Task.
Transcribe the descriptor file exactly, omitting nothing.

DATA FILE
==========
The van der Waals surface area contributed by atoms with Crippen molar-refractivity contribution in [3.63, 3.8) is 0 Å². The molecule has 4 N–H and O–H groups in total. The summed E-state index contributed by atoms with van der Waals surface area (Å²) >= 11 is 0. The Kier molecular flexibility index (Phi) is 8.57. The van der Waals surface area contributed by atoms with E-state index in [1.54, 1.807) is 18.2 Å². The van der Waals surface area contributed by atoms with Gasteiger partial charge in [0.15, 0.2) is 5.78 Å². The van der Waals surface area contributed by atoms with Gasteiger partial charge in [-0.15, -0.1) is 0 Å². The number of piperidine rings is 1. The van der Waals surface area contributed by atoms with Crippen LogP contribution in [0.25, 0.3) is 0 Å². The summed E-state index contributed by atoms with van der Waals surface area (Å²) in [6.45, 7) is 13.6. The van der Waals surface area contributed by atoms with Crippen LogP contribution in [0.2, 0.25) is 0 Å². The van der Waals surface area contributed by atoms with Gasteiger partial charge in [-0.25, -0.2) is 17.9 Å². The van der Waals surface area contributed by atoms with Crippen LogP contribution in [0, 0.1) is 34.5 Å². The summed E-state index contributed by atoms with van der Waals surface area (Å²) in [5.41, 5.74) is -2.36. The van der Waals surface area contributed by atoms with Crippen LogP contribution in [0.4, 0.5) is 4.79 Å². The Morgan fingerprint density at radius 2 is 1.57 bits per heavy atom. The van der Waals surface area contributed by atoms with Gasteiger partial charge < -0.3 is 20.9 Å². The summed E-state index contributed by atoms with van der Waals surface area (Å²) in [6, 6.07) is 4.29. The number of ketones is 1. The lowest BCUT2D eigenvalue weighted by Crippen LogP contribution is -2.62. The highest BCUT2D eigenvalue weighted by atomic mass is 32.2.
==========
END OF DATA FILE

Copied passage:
The van der Waals surface area contributed by atoms with Crippen molar-refractivity contribution in [3.63, 3.8) is 0 Å². The molecule has 4 N–H and O–H groups in total. The summed E-state index contributed by atoms with van der Waals surface area (Å²) >= 11 is 0. The Kier molecular flexibility index (Phi) is 8.57. The van der Waals surface area contributed by atoms with E-state index in [1.54, 1.807) is 18.2 Å². The van der Waals surface area contributed by atoms with Gasteiger partial charge in [0.15, 0.2) is 5.78 Å². The van der Waals surface area contributed by atoms with Gasteiger partial charge in [-0.15, -0.1) is 0 Å². The number of piperidine rings is 1. The van der Waals surface area contributed by atoms with Crippen LogP contribution in [0.25, 0.3) is 0 Å². The summed E-state index contributed by atoms with van der Waals surface area (Å²) in [6.45, 7) is 13.6. The van der Waals surface area contributed by atoms with Crippen LogP contribution in [0.2, 0.25) is 0 Å². The van der Waals surface area contributed by atoms with Gasteiger partial charge in [-0.25, -0.2) is 17.9 Å². The van der Waals surface area contributed by atoms with Crippen LogP contribution in [0, 0.1) is 34.5 Å². The summed E-state index contributed by atoms with van der Waals surface area (Å²) in [5.41, 5.74) is -2.36. The van der Waals surface area contributed by atoms with Crippen LogP contribution in [0.4, 0.5) is 4.79 Å². The Morgan fingerprint density at radius 2 is 1.57 bits per heavy atom. The van der Waals surface area contributed by atoms with Gasteiger partial charge < -0.3 is 20.9 Å². The summed E-state index contributed by atoms with van der Waals surface area (Å²) in [6, 6.07) is 4.29. The number of ketones is 1. The lowest BCUT2D eigenvalue weighted by Crippen LogP contribution is -2.62. The highest BCUT2D eigenvalue weighted by atomic mass is 32.2.